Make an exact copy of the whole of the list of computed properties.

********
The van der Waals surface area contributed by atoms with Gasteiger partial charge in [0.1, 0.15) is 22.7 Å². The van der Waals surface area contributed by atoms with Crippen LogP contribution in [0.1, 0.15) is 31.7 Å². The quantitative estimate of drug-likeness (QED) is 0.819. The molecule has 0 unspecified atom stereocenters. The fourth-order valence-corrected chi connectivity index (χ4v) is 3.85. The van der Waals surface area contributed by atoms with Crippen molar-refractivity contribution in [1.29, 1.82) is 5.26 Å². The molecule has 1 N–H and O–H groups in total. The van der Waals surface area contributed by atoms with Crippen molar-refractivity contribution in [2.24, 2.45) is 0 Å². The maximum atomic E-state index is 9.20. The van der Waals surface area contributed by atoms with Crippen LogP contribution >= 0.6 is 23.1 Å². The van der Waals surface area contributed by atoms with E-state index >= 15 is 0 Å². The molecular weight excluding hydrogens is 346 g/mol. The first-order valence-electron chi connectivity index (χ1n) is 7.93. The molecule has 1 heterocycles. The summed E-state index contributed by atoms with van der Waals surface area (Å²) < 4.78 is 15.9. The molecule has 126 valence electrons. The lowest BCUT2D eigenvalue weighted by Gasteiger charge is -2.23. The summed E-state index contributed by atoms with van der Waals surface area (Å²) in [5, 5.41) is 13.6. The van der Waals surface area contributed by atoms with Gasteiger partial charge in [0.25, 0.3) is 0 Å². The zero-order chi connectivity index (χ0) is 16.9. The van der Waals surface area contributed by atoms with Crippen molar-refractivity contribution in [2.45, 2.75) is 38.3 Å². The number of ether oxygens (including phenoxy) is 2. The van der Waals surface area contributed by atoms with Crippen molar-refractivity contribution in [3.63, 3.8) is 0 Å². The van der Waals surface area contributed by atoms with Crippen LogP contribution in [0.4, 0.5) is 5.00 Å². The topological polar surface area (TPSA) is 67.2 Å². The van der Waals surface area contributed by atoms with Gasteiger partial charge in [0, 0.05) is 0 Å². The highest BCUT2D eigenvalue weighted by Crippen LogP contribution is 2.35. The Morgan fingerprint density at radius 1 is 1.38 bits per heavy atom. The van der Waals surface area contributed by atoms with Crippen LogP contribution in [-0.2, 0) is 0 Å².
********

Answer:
The van der Waals surface area contributed by atoms with Gasteiger partial charge in [0.1, 0.15) is 22.7 Å². The van der Waals surface area contributed by atoms with Crippen LogP contribution in [0.1, 0.15) is 31.7 Å². The quantitative estimate of drug-likeness (QED) is 0.819. The molecule has 0 unspecified atom stereocenters. The fourth-order valence-corrected chi connectivity index (χ4v) is 3.85. The van der Waals surface area contributed by atoms with Crippen molar-refractivity contribution in [1.29, 1.82) is 5.26 Å². The molecule has 1 N–H and O–H groups in total. The van der Waals surface area contributed by atoms with Crippen molar-refractivity contribution in [2.24, 2.45) is 0 Å². The maximum atomic E-state index is 9.20. The van der Waals surface area contributed by atoms with Crippen LogP contribution >= 0.6 is 23.1 Å². The van der Waals surface area contributed by atoms with E-state index >= 15 is 0 Å². The molecular weight excluding hydrogens is 346 g/mol. The first-order valence-electron chi connectivity index (χ1n) is 7.93. The molecule has 1 heterocycles. The summed E-state index contributed by atoms with van der Waals surface area (Å²) < 4.78 is 15.9. The molecule has 126 valence electrons. The lowest BCUT2D eigenvalue weighted by Gasteiger charge is -2.23. The summed E-state index contributed by atoms with van der Waals surface area (Å²) in [5, 5.41) is 13.6. The van der Waals surface area contributed by atoms with Gasteiger partial charge in [0.25, 0.3) is 0 Å². The zero-order chi connectivity index (χ0) is 16.9. The van der Waals surface area contributed by atoms with Crippen molar-refractivity contribution in [2.45, 2.75) is 38.3 Å². The number of ether oxygens (including phenoxy) is 2. The van der Waals surface area contributed by atoms with Crippen molar-refractivity contribution in [3.63, 3.8) is 0 Å². The van der Waals surface area contributed by atoms with Crippen LogP contribution in [0.4, 0.5) is 5.00 Å². The topological polar surface area (TPSA) is 67.2 Å². The van der Waals surface area contributed by atoms with Gasteiger partial charge in [0, 0.05) is 0 Å². The highest BCUT2D eigenvalue weighted by Crippen LogP contribution is 2.35. The Morgan fingerprint density at radius 1 is 1.38 bits per heavy atom. The van der Waals surface area contributed by atoms with Crippen LogP contribution in [-0.2, 0) is 0 Å².